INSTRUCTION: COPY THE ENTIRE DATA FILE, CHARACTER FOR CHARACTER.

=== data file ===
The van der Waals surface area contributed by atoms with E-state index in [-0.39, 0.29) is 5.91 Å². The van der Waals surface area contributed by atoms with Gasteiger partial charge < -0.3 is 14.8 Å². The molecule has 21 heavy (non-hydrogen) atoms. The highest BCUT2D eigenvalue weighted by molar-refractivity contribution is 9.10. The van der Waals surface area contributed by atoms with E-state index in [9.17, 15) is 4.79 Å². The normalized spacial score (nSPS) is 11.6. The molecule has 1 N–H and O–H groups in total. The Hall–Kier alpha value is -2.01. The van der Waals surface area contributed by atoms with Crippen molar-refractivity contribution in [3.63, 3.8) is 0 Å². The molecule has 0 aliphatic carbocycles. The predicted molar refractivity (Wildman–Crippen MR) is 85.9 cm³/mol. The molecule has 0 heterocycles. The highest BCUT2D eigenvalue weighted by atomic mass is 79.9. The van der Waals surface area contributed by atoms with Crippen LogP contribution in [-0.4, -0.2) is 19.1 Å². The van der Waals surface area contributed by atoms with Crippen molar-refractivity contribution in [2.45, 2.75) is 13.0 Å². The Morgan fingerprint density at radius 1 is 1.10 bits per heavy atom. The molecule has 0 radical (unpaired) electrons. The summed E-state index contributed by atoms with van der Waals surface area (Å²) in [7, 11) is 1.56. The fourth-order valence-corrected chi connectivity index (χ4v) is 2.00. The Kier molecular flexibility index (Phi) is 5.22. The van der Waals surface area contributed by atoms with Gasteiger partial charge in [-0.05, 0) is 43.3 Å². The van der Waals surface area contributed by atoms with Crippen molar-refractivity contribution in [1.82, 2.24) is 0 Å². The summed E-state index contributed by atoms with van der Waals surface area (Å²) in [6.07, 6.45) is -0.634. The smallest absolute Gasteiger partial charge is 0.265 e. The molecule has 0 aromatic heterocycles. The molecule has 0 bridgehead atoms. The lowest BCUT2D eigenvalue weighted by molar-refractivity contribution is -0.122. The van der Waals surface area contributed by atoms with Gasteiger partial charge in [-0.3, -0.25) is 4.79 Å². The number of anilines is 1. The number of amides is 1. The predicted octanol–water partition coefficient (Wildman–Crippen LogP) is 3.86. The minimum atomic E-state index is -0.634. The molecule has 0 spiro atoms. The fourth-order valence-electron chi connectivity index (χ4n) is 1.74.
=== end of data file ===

The van der Waals surface area contributed by atoms with E-state index in [-0.39, 0.29) is 5.91 Å². The van der Waals surface area contributed by atoms with Gasteiger partial charge < -0.3 is 14.8 Å². The molecule has 21 heavy (non-hydrogen) atoms. The highest BCUT2D eigenvalue weighted by molar-refractivity contribution is 9.10. The van der Waals surface area contributed by atoms with E-state index in [9.17, 15) is 4.79 Å². The normalized spacial score (nSPS) is 11.6. The molecule has 1 N–H and O–H groups in total. The Hall–Kier alpha value is -2.01. The van der Waals surface area contributed by atoms with Crippen molar-refractivity contribution in [3.63, 3.8) is 0 Å². The molecule has 0 aliphatic carbocycles. The predicted molar refractivity (Wildman–Crippen MR) is 85.9 cm³/mol. The molecule has 0 heterocycles. The highest BCUT2D eigenvalue weighted by atomic mass is 79.9. The van der Waals surface area contributed by atoms with Crippen LogP contribution in [-0.4, -0.2) is 19.1 Å². The van der Waals surface area contributed by atoms with Crippen molar-refractivity contribution in [2.45, 2.75) is 13.0 Å². The Morgan fingerprint density at radius 1 is 1.10 bits per heavy atom. The molecule has 0 radical (unpaired) electrons. The summed E-state index contributed by atoms with van der Waals surface area (Å²) in [7, 11) is 1.56. The fourth-order valence-corrected chi connectivity index (χ4v) is 2.00. The Kier molecular flexibility index (Phi) is 5.22. The van der Waals surface area contributed by atoms with Gasteiger partial charge in [-0.05, 0) is 43.3 Å². The van der Waals surface area contributed by atoms with Crippen molar-refractivity contribution in [1.82, 2.24) is 0 Å². The summed E-state index contributed by atoms with van der Waals surface area (Å²) in [6.07, 6.45) is -0.634. The smallest absolute Gasteiger partial charge is 0.265 e. The molecule has 0 aromatic heterocycles. The molecule has 0 bridgehead atoms. The lowest BCUT2D eigenvalue weighted by molar-refractivity contribution is -0.122. The van der Waals surface area contributed by atoms with Gasteiger partial charge in [-0.3, -0.25) is 4.79 Å². The number of anilines is 1. The number of amides is 1. The predicted octanol–water partition coefficient (Wildman–Crippen LogP) is 3.86. The minimum atomic E-state index is -0.634. The molecule has 0 spiro atoms. The fourth-order valence-electron chi connectivity index (χ4n) is 1.74.